Purpose: Various materials have been used for pubovaginal slings to correct female stress urinary incontinence. Use of synthetic materials provides a theoretical advantage in that no graft harvesting is necessary. Major risks of synthetic material use are erosion and infection of the sling. We report on erosion of woven polyester slings treated with pressure injected bovine collagen (ProteGen) which required removal. Materials and Methods: Office records of patients who had ProteGen slings removed at 5 centers during the last 24 months were retrospectively reviewed. Presenting symptoms, interval between sling placement and removal, subsequent procedures and continence status following sling removal were evaluated. Results: A total of 34 women required removal of the polyester sling secondary to erosion, infection or pain. The most common presenting complaints were delayed vaginal discharge in 21 patients (62%), vaginal pain or pressure in 21 (62%), suprapubic pain in 11 (32%) and recurrent urinary tract infection in 5 (15%) at a mean of 7.95 months (range 1 to 22) after sling placement. Of the patients 17 (50%) had vaginal erosion only, 7 (20%) isolated urethral erosion and 6 (17%) urethrovaginal fistulas. In 4 patients no erosion was obvious but slings were removed secondary to vaginal pain. Before sling removal 16 patients (47%) were totally dry, 13 (38%) had some degree of urinary incontinence and 3 (8%) had retention. Following sling removal 7 patients (20%) remained dry, 25 (74%) had mild to severe stress urinary incontinence with or without urgency and urge incontinence, and 2 (6%) are pending followup. Conclusions: Woven polyester slings treated with pressure injected bovine collagen are prone to erosion. Although the ProteGen sling was recalled in January 1999, patients who have had the sling placed must be followed closely.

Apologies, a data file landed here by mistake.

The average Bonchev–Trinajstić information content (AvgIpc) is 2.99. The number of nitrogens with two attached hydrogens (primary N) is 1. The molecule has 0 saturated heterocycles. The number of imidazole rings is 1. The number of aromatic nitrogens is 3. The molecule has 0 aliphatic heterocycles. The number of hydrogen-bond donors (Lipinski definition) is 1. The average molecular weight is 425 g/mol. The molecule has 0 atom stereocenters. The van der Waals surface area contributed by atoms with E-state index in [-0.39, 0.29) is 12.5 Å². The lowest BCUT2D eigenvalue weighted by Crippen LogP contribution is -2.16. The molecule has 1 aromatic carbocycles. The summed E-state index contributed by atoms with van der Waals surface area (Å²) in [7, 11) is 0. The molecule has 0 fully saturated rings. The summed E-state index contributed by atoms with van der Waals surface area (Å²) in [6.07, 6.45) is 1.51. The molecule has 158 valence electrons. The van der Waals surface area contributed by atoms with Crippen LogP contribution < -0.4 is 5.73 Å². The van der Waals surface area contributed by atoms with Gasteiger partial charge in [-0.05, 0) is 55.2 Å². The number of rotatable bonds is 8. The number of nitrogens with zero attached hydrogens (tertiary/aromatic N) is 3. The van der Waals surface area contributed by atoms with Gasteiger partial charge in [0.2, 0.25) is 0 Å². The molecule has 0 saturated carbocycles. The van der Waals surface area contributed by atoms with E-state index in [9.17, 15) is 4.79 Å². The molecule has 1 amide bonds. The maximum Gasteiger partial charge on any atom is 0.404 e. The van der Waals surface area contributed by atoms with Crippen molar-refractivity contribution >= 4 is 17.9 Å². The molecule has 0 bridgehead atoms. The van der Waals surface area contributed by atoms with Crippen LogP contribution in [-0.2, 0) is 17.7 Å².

- Urinary incontinence
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